Overview

In 1971, Jacques Rougerie held a small meeting in Paris just prior to the second meeting of the European Society for Pediatric Neurosurgery (ESPN) meeting that was attended by officers of the ESPN and other interested parties including Anthony Raimondi.  A number of North American neurosurgeons had submitted papers to be read and had applied for membership. A debate ensued on whether or not to convert the ESPN to an international society and it was decided not only to maintain the ESPN but to also explore founding an international society.

 

The energy for this stemmed from a shared belief that there was much to be learned about the craft of caring for children with neurosurgical illnesses and that by meeting to share gained knowledge  a more a rapid evolution of our specialty would occur.

 

In 1972, Anthony Raimondi hosted a reunion in Chicago attended by eleven neurosurgeons.  These were the founding members that created the International Society for Pediatric Neurosurgery (ISPN):

Raul Carrea (Argentina)

Maurice Choux (France)

Steen Flood (Norway)

Bruce Hendricks (Canada)

Wolfgang Koos (Austria)

Satoshi Matsumoto (Japan)

Jean Pecker (UK)

Anthony J. Raimondi (USA)

Jacques Rougerie (France)

John Shaw (UK)

Kenneth Till (UK)

 

Following the foundation, Jacques Rougerie was appointed President Pro Tem, Anthony J Raimondi Secretary pro Tem and Joseph Ransohoff Treasurer Pro Tem. Raul Carrea was appointed By-Laws Chair, Maurice Choux Membership Chair, Anthony J Raimondi Education and Publication Chair, Raul Carrea liaison to the World Federation of Neurological Surgeons and Satoshi Matsumoto as the Program Chair. It was decided that the Society’s first meeting should be held the following year in Tokyo with Satoshi Matsumoto being its host. Finally, it was agreed upon that the name of the society should be the International Society for Paediatric Neurosurgery.

 

At the meeting in Tokyo in 1973, Jacques Rougerie was elected President of the Society. This meeting established the tradition of the meeting being held at interesting venues throughout the world being loyally attended by members from the world’s five continents. There was also an unstated guideline that the meeting could not be held in the same location twice. Over the ensuing years the meetings were characterized by stimulating debate over papers delivered by members and guests on the latest topics of interest to pediatric neurosurgeons. Each meeting is highlighted by a gala dinner where the office of the presidency is pasted onto the president-elect.

In 1979 Anthony Raimondi added the tradition of the passing of the Poncho, the Society’s symbol for its presidency.

The second meeting of the Society was held in London and it was at that meeting that the Society’s secretary and Chairman of the Education and Publication Committee, Anthony Raimondi, announced the creation of Child’s Brain, the official journal for the ISPN. In 1985 the Society chose the name Child’s Nervous System as its new official journal after irreconcilable differences arose between the ISPN and the publisher of Child’s Brain. The ISPN has proudly maintained editorial control over its journals and have utilized them to advance the specialty of pediatric neurosurgery for over three decades.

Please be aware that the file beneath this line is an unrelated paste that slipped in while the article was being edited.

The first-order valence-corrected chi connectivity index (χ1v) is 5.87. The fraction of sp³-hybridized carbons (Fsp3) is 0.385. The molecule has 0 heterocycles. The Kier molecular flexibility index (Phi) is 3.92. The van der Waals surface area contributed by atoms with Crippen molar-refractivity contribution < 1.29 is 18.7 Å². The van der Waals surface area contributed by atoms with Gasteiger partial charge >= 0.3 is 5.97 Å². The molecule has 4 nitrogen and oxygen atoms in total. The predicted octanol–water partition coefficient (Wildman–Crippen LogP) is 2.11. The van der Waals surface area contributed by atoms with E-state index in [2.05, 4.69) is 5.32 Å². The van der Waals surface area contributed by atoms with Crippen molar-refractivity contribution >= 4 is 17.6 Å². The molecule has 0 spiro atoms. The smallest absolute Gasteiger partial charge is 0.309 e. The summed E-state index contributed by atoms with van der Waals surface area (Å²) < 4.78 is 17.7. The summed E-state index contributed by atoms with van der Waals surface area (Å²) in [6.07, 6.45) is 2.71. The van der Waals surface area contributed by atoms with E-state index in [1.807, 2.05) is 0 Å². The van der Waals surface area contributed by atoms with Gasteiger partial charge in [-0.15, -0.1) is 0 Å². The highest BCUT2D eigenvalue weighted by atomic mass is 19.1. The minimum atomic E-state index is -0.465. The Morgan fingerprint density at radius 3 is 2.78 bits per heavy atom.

In Memoriam

Over the years many internationally recognised pediatric neurosurgeons have made outstanding contributions to the improvement of neurosurgery for children worldwide. This may have been in areas of scientific advancement, clinical excellence, education or in their contribution to the improvement of global healthcare for children.

 

We celebrate some of these individuals in this corner of our website and over time I hope that we can create a fitting memorial to the memory of these giants of pediatric neurosurgery.

Prof. Satoshi Matsumoto (2017)

Prof. Claude Lapras (2007)

Prof. Mami Yamasaki (2017)

Prof. Edgardo Schijman (2007)

Prof. 'Tony' Hockley (2009)

Prof. Fred J. Epstein (2006)

The ISPN Poncho

The Poncho has been a symbol of the presidency of the International Society for Pediatric Neurosurgery (ISPN) since Anthony Raimondi presented it to the Society in 1979.

 

At the time Dr Raimondi had embroidered the names of those who had served as president of the Society to that time and subsequently requested “the poncho thereafter be passed from one president to the next, annually, to impart solemnity and add depth to the office.”

 

During the presentation Dr Raimondi described the history of the poncho in his possession. In 1973 at a neuroradiology symposium held in Chicago in 1973 Drs. Carrea and Raimondi debated the merits of Dr Raimondi’s Columbian ruana (or poncho) verse the Argentinean poncho of Dr Carrea’s home country. Dr Carrea presented a poncho to Dr Raimondi at their next meeting a year later to underscore his side of the debate. Several years later the camaraderie between Drs Raimondi and Carrea deepened when President Raimondi was unable to attend the 1978 meeting in Jerusalem because of a family tragedy. Dr Carrea, the then President-Elect filled in for Dr Raimondi. Dr Raimondi was forced to return the favor the following year at the ISPN’s meeting in Chicago, filing in as president because of Dr Carrea’s untimely death. At that meeting Dr Raimondi presented the poncho to the society in remembrance of Dr Carrea asking that it become the symbol of the Society’s Presidency in honor of Dr Carrea.

 

Every president since has received the poncho from the retiring president at a gala dinner to celebrate the passing of the office. The retiring president’s duty has been to embroider the name of the incoming president on the poncho. As the years have gone by the poncho has filled with names. In 2002 then President Shizou Oi presented the Society with a second poncho so that the tradition could continue.

What happened to the old poncho?